Aim to start training and socialization as young as possible with a Dogo Argentino. These dogs can be difficult to manage if they are ill-mannered, big, and strong adults.
This breed needs a self-assured owner who is consistent about using positive training methods. Harsh corrections can hinder learning. Enroll in a puppy obedience class as soon as your dog is old enough. And expose it to different people, other dogs, and various situations to build its comfort and confidence. The more a Dogo has positive experiences with new people and dogs, the likelier it will be that the Dogo is friendly with them rather than defensive.
Common Health Problems
The Dogo Argentino is typically a very healthy breed. However, it is still prone to some health issues, including:
Diet and Nutrition
Always make sure fresh water is available for your dog, and provide a nutritionally balanced canine diet. Like other large breeds, the Dogo Argentino can benefit from eating a large-breed puppy formula. This will provide the proper nutrition to promote slow, steady growth and help prevent joint issues.
Most owners feed two measured meals per day. Discuss the type of diet and how much your dog needs to eat with your veterinarian, as this can vary by age, size, activity level, and other factors. Also, be mindful about treats and other extra food to prevent your dog from becoming overweight.
Where to Adopt or Buy a Dogo Argentino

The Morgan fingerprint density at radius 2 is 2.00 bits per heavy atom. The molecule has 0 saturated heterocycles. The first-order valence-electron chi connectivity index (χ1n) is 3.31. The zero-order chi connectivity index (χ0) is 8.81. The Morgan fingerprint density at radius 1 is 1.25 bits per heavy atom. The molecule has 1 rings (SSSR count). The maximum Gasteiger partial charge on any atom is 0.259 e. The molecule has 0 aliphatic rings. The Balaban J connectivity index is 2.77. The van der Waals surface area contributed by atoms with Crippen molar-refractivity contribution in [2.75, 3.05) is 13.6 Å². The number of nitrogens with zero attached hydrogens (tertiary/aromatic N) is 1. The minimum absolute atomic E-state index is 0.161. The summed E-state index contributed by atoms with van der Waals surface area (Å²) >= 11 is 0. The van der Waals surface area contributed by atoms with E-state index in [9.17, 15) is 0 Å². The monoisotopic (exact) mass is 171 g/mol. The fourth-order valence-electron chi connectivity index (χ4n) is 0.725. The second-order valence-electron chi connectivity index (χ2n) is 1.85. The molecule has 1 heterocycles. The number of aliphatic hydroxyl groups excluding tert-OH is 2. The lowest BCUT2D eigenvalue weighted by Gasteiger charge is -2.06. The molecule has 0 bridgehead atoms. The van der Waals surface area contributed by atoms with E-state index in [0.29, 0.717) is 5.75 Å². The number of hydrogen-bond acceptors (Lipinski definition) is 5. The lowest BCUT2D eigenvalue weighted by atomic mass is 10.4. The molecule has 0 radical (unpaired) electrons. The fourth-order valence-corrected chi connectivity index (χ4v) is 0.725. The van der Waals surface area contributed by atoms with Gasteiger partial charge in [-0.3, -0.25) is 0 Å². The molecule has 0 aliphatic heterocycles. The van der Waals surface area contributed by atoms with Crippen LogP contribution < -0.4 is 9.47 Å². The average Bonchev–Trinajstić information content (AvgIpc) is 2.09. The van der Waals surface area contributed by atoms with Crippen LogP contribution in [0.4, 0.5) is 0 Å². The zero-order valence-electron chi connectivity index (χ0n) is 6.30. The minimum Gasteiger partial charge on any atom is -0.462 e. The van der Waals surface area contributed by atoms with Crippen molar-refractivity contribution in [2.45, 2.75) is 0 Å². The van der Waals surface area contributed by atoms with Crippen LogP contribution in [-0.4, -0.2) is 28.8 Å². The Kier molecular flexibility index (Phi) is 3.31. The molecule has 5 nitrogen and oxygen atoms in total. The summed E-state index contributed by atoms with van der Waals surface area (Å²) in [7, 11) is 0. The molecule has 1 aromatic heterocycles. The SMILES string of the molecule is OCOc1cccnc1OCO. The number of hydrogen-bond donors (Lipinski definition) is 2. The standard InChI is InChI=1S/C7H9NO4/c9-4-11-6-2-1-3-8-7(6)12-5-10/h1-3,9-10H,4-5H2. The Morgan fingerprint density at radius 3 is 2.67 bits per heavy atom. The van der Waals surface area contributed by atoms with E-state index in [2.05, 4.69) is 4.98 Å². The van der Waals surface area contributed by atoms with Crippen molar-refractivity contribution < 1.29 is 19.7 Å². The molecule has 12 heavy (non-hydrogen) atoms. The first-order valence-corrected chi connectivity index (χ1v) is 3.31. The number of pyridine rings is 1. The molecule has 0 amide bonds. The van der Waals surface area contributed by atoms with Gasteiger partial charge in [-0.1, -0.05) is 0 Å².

The Dogo Argentino is relatively rare in North America. But it's still worth checking area shelters and rescue groups for one in need of a home. If you're looking for a reputable breeder puppy, expect to pay around $2,000 to $5,000, though this can vary widely depending on bloodline and other factors. For further information, check out:
Dogo Argentino Characteristics
Loyal and protective
Affectionate with family
Can be wary of strangers
Requires consistent and extensive training
High prey drive
More Dog Breeds and Further Research
If you’re considering a Dogo Argentino, be sure to do ample research first to make sure it will fit into your lifestyle. Talk to veterinarians, Dogo Argentino owners, reputable breeders, and rescue groups. Try to meet some dogs in person if possible.
If you’re interested in similar breeds, check out:
There’s a whole world of potential dog breeds out there—with a little research, you can find the right one to bring home!
Are Dogos Argentino good family dogs?
Dogos Argentino that are well trained and socialized can be good family dogs. However, due to their size, power, and energy, they might not be gentle enough around small children.
Are Dogos Argentino aggressive?
Dogos Argentino have a strong protective instinct. They generally like people once they are comfortable with them, but they need good socialization and training to learn how to behave around strangers. Additionally, some Dogos tend to show aggression toward other dogs.
Are Dogos Argentino good apartment dogs?
The Dogo Argentino typically is not a good apartment dog unless the apartment is spacious and you get the dog out for ample daily exercise. These are big dogs that need lots of space to play and burn mental and physical energy.
Dogo Argentino Puppies For Sale. American Kennel Club.